At least 40 people were wounded in the late Friday night attack and security forces rescued many others, including children, from the scene at Mogadishu's popular Hayat Hotel, they said Saturday.
The attack started with explosions outside the hotel before the gunmen entered the building.
Somali forces were still trying to end the siege of the hotel almost 24 hours after the attack started. Gunfire could still be heard Saturday evening as security forces tried to contain the last gunmen thought to be holed up on the hotel’s top floor.
The Islamic extremist group al-Shabab, which has ties with al-Qaida, claimed responsibility for the attack, the latest of its frequent attempts to strike places visited by government officials.
The attack on the hotel is the first major terror incident in Mogadishu since Somalia's new leader, Hassan Sheikh Mohamud, took over in May.
In a Twitter post, the U.S. Embassy in Somalia said it “strongly condemns” the attack on the Hayat.
“We extend condolences to the families of loved ones killed, wish a full recovery to the injured, & pledge continued support for #Somalia to hold murderers accountable & build when others destroy,” it said.
There was no immediate word on the identities of the victims, but many are believed to be civilians.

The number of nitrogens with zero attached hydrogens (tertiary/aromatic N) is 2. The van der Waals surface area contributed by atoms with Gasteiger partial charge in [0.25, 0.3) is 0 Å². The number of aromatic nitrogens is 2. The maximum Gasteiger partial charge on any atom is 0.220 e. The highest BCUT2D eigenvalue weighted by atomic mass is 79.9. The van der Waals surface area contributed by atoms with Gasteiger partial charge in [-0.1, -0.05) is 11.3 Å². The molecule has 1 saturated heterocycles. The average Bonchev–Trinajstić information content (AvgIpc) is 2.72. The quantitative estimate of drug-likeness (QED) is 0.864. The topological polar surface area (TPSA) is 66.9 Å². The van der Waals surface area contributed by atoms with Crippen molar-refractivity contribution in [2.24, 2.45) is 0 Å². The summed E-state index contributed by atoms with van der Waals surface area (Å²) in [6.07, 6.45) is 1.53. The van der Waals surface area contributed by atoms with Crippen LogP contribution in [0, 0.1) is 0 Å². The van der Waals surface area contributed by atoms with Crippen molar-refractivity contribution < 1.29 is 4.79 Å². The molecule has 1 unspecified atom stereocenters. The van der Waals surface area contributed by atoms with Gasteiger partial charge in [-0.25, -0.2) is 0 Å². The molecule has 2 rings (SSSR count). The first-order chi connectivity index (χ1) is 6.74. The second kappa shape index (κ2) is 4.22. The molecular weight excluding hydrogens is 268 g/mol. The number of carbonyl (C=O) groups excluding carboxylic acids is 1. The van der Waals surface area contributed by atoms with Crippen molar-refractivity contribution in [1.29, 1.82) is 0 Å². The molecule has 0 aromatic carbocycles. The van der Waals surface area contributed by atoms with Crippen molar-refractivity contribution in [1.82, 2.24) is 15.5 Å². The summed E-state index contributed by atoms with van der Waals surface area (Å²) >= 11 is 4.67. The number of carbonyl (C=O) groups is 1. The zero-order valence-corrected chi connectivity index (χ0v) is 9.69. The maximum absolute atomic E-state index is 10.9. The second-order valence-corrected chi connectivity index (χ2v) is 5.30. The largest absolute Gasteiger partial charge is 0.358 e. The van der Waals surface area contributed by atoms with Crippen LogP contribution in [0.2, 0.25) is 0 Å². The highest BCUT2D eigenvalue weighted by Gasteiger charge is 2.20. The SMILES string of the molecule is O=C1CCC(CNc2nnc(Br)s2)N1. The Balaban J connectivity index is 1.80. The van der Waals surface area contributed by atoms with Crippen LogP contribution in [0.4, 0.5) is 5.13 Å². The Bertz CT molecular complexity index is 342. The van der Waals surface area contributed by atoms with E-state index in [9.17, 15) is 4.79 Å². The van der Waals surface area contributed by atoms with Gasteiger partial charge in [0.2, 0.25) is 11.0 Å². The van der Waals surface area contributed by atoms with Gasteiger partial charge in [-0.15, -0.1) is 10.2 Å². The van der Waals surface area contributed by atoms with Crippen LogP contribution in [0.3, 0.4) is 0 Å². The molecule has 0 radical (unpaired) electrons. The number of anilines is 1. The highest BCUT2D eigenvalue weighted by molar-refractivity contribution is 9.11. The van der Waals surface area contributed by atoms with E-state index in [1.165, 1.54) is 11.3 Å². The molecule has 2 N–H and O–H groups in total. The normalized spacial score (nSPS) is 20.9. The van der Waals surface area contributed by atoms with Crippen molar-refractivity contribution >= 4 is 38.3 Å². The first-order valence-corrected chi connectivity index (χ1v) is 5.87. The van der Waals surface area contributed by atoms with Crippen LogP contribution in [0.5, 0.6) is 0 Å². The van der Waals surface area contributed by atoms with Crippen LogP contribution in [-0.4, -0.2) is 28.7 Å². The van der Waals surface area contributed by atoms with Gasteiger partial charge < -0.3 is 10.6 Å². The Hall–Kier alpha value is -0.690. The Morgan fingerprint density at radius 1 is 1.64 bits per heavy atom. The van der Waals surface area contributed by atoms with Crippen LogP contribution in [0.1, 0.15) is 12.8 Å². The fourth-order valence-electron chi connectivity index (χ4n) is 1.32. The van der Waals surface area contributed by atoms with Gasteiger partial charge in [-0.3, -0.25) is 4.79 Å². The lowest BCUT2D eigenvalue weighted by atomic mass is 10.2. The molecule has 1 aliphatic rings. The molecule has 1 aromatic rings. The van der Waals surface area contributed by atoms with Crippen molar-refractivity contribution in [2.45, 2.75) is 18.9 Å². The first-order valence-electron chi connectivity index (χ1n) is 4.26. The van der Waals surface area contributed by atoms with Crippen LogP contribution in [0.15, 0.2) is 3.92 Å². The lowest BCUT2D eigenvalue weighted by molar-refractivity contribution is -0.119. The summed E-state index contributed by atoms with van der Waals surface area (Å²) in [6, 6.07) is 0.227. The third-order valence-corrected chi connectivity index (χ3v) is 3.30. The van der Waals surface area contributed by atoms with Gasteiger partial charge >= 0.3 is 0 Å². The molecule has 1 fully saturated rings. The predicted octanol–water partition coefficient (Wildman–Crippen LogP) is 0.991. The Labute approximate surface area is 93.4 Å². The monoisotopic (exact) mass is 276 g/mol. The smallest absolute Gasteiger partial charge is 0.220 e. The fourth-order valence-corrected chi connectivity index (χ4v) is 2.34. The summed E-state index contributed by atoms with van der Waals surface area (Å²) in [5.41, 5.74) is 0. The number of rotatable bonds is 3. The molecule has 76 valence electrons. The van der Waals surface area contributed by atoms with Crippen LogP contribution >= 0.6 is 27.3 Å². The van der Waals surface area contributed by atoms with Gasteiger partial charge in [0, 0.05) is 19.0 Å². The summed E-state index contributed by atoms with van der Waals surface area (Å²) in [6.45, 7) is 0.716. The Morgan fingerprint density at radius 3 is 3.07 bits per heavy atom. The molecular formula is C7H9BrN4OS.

Mohamed Abdirahman, director of Mogadishu’s Madina Hospital, told the AP that 40 people were admitted there with wounds or injuries from the attack. While nine were sent home after getting treatment, five are in critical condition in the ICU, he said.
“We were having tea near the hotel lobby when we heard the first blast, followed by gunfire. I immediately rushed toward hotel rooms on the ground floor and I locked the door,” witness Abdullahi Hussein said by phone. “The militants went straight upstairs and started shooting. I was inside the room until the security forces arrived and rescued me.”
He said on his way to safety he saw “several bodies lying on the ground outside hotel reception.”
Al-Shabab remains the most lethal Islamic extremist group in Africa.
The group has seized even more territory in recent years, taking advantage of rifts among Somali security personnel as well as disagreements between the government seat in Mogadishu and regional states. It remains the biggest threat to political stability in the volatile Horn of Africa nation.